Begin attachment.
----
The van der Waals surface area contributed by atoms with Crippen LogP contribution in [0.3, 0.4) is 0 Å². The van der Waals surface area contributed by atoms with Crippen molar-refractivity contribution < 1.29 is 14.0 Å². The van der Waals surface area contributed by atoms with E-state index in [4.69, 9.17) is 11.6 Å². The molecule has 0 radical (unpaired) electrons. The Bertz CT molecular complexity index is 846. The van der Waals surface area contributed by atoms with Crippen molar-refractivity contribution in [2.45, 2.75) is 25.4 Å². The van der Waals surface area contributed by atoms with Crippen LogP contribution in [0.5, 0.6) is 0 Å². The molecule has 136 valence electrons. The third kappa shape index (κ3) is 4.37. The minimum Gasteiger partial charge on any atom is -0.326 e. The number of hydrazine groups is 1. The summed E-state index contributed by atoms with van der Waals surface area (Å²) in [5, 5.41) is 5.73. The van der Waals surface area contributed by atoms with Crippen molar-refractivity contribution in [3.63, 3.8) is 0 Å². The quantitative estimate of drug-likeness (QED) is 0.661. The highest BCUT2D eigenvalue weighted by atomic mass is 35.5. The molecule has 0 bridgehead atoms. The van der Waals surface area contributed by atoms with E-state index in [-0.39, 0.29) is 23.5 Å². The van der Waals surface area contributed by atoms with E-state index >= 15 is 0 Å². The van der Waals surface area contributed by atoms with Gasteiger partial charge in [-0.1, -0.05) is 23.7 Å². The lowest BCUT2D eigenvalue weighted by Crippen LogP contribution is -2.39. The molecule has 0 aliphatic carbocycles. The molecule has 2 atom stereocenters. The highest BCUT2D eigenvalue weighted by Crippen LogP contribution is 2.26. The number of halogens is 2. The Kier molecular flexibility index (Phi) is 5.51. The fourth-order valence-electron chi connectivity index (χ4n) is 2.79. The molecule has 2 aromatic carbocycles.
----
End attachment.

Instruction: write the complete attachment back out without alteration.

The van der Waals surface area contributed by atoms with Crippen LogP contribution in [0.3, 0.4) is 0 Å². The van der Waals surface area contributed by atoms with Crippen molar-refractivity contribution < 1.29 is 14.0 Å². The van der Waals surface area contributed by atoms with E-state index in [4.69, 9.17) is 11.6 Å². The molecule has 0 radical (unpaired) electrons. The Bertz CT molecular complexity index is 846. The van der Waals surface area contributed by atoms with Crippen molar-refractivity contribution in [2.45, 2.75) is 25.4 Å². The van der Waals surface area contributed by atoms with Crippen LogP contribution in [0.5, 0.6) is 0 Å². The molecule has 136 valence electrons. The third kappa shape index (κ3) is 4.37. The minimum Gasteiger partial charge on any atom is -0.326 e. The number of hydrazine groups is 1. The summed E-state index contributed by atoms with van der Waals surface area (Å²) in [5, 5.41) is 5.73. The van der Waals surface area contributed by atoms with Crippen molar-refractivity contribution in [3.63, 3.8) is 0 Å². The quantitative estimate of drug-likeness (QED) is 0.661. The highest BCUT2D eigenvalue weighted by atomic mass is 35.5. The molecule has 0 bridgehead atoms. The van der Waals surface area contributed by atoms with E-state index in [-0.39, 0.29) is 23.5 Å². The van der Waals surface area contributed by atoms with E-state index >= 15 is 0 Å². The van der Waals surface area contributed by atoms with Gasteiger partial charge in [-0.1, -0.05) is 23.7 Å². The lowest BCUT2D eigenvalue weighted by Crippen LogP contribution is -2.39. The molecule has 0 aliphatic carbocycles. The molecule has 2 atom stereocenters. The highest BCUT2D eigenvalue weighted by Crippen LogP contribution is 2.26. The number of halogens is 2. The Kier molecular flexibility index (Phi) is 5.51. The fourth-order valence-electron chi connectivity index (χ4n) is 2.79. The molecule has 2 aromatic carbocycles.